Note: This is Post # 2, of a three post series, that I have planned for this week, all centered around the DIY Christmas Tree Ring Light that I'd constructed a few years back. This article was originally written for my Global Photography blogsite, and was published about four years ago. A minor amount of editing has taken place to that original article.
After many weeks of planning, designing, purchasing, procrastination, and then final construction, my DIY Christmas Tree Light Ringlight -- built using scrap masonite, foil tape, deeply-discounted Christmas tree lights, and six sticks of glue in a hot glue gun -- is now fully operational and real-world tested. All in all, it's a very interesting (though somewhat flawed) lighting instrument (one that certainly won't be coming out on every shoot), but which adds to the array of looks that can be achieved when shooting portrait photography. I suspect that it might also have some amount of use in product photography, though that's something which I'll have to investigate much later on.
First off -- to bring everyone back up to speed -- my DIY ringlight is based upon a Christmas Tree Ringlight that Steve Rychetnik (with Alaska's Sprocketheads) built for use with his cinematography and video production work. As a brief aside, I really want Steve to write a guest column on this blog so that he can talk about his lighting techniques for cinematography. He's jaw-droppingly good, and very, very innovative... Anyways, Steve's basic design -- which I've borrowed from heavily -- was to take a sheet of plywood (about 3 foot by 3 foot), paint it white, cut a six inch hole in the middle, and then staple Christmas Tree Lights all over the surface in a circle surrounding the center hole. Myself, I've altered this design a bit for still photography work (I wanted less weight and higher light output), and so I took a piece of scrap masonite (about 2 foot by 2 foot), trimmed down the corners a bit, applied silvery foil tape all over the front surface, cut a six inch hole in the middle, and then hot glue-gunned three hundred Christmas Tree Lights to the shiny surface. Actual construction is very straightforward and very, very affordable . Here's the basic parts and price list:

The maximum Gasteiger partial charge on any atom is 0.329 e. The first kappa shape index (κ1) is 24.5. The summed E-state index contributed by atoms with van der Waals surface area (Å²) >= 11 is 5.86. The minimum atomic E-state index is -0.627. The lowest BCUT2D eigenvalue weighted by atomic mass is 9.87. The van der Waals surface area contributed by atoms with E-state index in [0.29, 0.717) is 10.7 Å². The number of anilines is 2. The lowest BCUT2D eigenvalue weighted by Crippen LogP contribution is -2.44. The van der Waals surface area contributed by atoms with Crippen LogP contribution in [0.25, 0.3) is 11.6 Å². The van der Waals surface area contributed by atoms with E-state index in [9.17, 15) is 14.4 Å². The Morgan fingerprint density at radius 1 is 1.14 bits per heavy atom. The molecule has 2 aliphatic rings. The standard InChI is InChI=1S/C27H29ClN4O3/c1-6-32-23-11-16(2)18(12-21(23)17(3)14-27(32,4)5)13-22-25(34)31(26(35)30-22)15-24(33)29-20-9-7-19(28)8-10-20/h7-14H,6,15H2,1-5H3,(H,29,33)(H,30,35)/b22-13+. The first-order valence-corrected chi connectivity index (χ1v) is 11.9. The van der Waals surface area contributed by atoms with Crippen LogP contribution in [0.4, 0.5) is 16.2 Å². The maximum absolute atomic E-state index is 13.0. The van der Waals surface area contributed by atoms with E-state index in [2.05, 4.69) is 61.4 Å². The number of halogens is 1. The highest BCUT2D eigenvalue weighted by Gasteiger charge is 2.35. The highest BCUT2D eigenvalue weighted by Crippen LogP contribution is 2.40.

2 X 2 Foot Sheet of Masonite (mine was just a piece of scrap, so let's guess at the price): $3.99?
One Pack of Three Hundred Christmas Tree Lights (bought after Christmas at deep discount): $5.99
One Roll of Foil Tape: $5.99
Hot Glue Gun and Six Sticks of Hot Glue $7.49
Total Cost? Somewhere around twenty-three and a half dollars.
In terms of the amount of time spent actually building the light, I'd have to estimate that about four hours of sawing, drilling, taping, cutting, and (most time consuming) hot glue gunning went into the overall construction. I suspect that -- were I to build another Christmas Tree Light ringlight -- that I could get the build time down to about two-and-a-half hours or so.
Okay... So enough with the nuts and bolts sort of stuff... How well does it work?